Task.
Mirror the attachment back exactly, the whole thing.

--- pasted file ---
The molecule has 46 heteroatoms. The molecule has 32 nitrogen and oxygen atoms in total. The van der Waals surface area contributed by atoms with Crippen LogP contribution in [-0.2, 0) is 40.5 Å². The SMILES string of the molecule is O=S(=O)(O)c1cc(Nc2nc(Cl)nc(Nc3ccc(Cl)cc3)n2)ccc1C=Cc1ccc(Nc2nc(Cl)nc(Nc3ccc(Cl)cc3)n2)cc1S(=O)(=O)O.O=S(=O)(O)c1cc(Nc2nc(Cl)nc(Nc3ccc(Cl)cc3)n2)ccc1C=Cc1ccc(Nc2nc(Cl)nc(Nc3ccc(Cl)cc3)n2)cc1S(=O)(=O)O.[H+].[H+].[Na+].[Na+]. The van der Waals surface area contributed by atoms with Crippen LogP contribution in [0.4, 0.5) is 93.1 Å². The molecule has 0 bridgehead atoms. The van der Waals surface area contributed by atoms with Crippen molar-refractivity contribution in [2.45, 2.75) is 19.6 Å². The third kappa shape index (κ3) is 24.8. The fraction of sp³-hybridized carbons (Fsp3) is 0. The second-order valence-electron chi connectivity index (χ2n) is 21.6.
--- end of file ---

The molecule has 46 heteroatoms. The molecule has 32 nitrogen and oxygen atoms in total. The van der Waals surface area contributed by atoms with Crippen LogP contribution in [-0.2, 0) is 40.5 Å². The SMILES string of the molecule is O=S(=O)(O)c1cc(Nc2nc(Cl)nc(Nc3ccc(Cl)cc3)n2)ccc1C=Cc1ccc(Nc2nc(Cl)nc(Nc3ccc(Cl)cc3)n2)cc1S(=O)(=O)O.O=S(=O)(O)c1cc(Nc2nc(Cl)nc(Nc3ccc(Cl)cc3)n2)ccc1C=Cc1ccc(Nc2nc(Cl)nc(Nc3ccc(Cl)cc3)n2)cc1S(=O)(=O)O.[H+].[H+].[Na+].[Na+]. The van der Waals surface area contributed by atoms with Crippen LogP contribution in [0.4, 0.5) is 93.1 Å². The molecule has 0 bridgehead atoms. The van der Waals surface area contributed by atoms with Crippen molar-refractivity contribution in [2.45, 2.75) is 19.6 Å². The third kappa shape index (κ3) is 24.8. The fraction of sp³-hybridized carbons (Fsp3) is 0. The second-order valence-electron chi connectivity index (χ2n) is 21.6.